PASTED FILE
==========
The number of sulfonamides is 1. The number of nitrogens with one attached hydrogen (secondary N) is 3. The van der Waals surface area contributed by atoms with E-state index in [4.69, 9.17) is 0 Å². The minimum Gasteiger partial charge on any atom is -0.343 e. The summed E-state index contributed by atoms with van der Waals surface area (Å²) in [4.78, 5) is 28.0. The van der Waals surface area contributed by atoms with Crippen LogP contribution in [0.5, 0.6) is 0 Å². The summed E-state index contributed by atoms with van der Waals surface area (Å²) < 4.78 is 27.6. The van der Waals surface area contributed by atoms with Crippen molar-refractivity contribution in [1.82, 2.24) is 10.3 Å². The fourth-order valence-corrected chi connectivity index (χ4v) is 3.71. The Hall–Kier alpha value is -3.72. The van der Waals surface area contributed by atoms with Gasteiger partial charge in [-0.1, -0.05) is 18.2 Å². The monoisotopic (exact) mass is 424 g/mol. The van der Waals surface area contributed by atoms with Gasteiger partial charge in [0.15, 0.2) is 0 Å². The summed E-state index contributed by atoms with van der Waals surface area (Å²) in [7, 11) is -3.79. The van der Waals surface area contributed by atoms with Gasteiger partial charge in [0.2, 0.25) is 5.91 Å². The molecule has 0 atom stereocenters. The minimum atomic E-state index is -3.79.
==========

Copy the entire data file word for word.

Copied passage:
The number of sulfonamides is 1. The number of nitrogens with one attached hydrogen (secondary N) is 3. The van der Waals surface area contributed by atoms with E-state index in [4.69, 9.17) is 0 Å². The minimum Gasteiger partial charge on any atom is -0.343 e. The summed E-state index contributed by atoms with van der Waals surface area (Å²) in [4.78, 5) is 28.0. The van der Waals surface area contributed by atoms with Crippen LogP contribution in [0.5, 0.6) is 0 Å². The summed E-state index contributed by atoms with van der Waals surface area (Å²) < 4.78 is 27.6. The van der Waals surface area contributed by atoms with Crippen molar-refractivity contribution in [1.82, 2.24) is 10.3 Å². The fourth-order valence-corrected chi connectivity index (χ4v) is 3.71. The Hall–Kier alpha value is -3.72. The van der Waals surface area contributed by atoms with Gasteiger partial charge in [-0.1, -0.05) is 18.2 Å². The monoisotopic (exact) mass is 424 g/mol. The van der Waals surface area contributed by atoms with Gasteiger partial charge in [0.15, 0.2) is 0 Å². The summed E-state index contributed by atoms with van der Waals surface area (Å²) in [7, 11) is -3.79. The van der Waals surface area contributed by atoms with Gasteiger partial charge in [0.2, 0.25) is 5.91 Å². The molecule has 0 atom stereocenters. The minimum atomic E-state index is -3.79.